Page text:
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2 min read

Web 2.0 vs. Web 3.0

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We bet you’ve read or heard about Web 3.0 and maybe you’ve been wondering what in the world it is. We’ve come up with a brief breakdown for you. 

Perhaps we should start from the very beginning (since it’s a very good place to start 🎶). Web 1.0 was the original World Wide Web of the 1990s as Digital Nomads know it. The OG internet. The originator of the first webpages and their foundations: HTML, URI/URL, and HTTP. As one could imagine, applications were limited but innovation potential was tremendous… [Enter Web 2.0, stage left].


Web 2.0

Web 2.0 is how we experience the internet now and what many Digital Natives are accustomed to. Investopedia puts it best, 

Web 2.0 refers to a paradigm shift in how the internet is used. Over the past 15 to 20 years, the bland webpages of Web 1.0 have been completely replaced by Web 2.0’s interactivity, social connectivity, and user-generated content. Web 2.0 makes it possible for user-generated content to be viewed by millions of people around the world virtually in an instant; this unparalleled reach has led to an explosion of this type of content in recent years.

In other words, the UX/UI experience has altered dramatically. Web 2.0 has been disruptive and has allowed for massive innovation in the digital economy that influences how we work, what we can buy, how we communicate… and more. Web 2.0 has allowed us to stay in touch with friends halfway across the globe, book rides from our phones, have meetings across time zones, and has ensured that the world is our oyster. Web 2.0 has also brought its fair share of challenges–privacy and security issues most prevalently.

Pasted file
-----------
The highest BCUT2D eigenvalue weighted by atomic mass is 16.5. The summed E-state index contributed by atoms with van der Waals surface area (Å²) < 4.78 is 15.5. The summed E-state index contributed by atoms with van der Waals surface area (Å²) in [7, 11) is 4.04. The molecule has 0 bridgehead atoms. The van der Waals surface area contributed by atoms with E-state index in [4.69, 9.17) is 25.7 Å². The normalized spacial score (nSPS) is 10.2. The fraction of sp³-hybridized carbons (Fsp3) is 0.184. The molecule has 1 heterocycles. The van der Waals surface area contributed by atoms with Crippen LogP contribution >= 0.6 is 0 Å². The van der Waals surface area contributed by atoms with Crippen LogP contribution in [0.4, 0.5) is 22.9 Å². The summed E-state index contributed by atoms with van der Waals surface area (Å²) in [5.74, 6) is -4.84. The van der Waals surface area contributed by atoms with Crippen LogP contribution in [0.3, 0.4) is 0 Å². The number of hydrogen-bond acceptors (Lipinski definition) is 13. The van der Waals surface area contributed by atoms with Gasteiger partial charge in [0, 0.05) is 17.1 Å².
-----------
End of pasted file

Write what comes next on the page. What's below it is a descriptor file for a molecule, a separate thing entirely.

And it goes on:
Did you know that humans generate a collective 2.5 quintillion bytes of data per day? Or that since 2013, an average of 3,809,448 records are stolen every day? The statistics are staggering. 

This is where Web 3.0 makes its entrance. 


Web 3.0

As you’ve seen from Web 1.0 and Web 2.0, Web 3.0 is the next iteration of the evolution of the internet. Web 3.0 is built upon the core concepts of decentralization, openness, and greater user utility.”

Our friends at CoinTelegraph explain decentralization and permissionless systems well:

Web 3.0 is a possible future version of the internet based on public blockchains, a record-keeping system best known for facilitating cryptocurrency transactions. The attractiveness of Web 3.0 is that it is decentralized, meaning that rather than consumers accessing the internet through services mediated by companies like Google, Apple or Facebook, individuals, themselves, own and govern sections of the internet. 

Web 3.0 doesn't require "permission," which means that central authorities don't get to decide who gets to access what services, nor does it require "trust," meaning that an intermediary isn't necessary for virtual transactions to occur between two or more parties. Because these agencies and intermediaries are doing most of the data collection, Web 3.0 technically protects user privacy better.

In a nutshell, why should you care? Decentralization and permissionless systems give users much greater control over their personal data. Decentralized technology like blockchain technology, coupled with encryption, allows for self-sovereign identity. Specifically, this means that the individual owns and controls their own identity without the intervention of third-party authorities. The digital economy is booming, but so are identity theft, data breaches, and cyber-attacks. 


TLDR: Don’t be another statistic. The next iteration of the Web will be in favor of the user. Until then, protect your PII and SSI and follow us for news, tips, and products to ensure you can Thrive in Privacy

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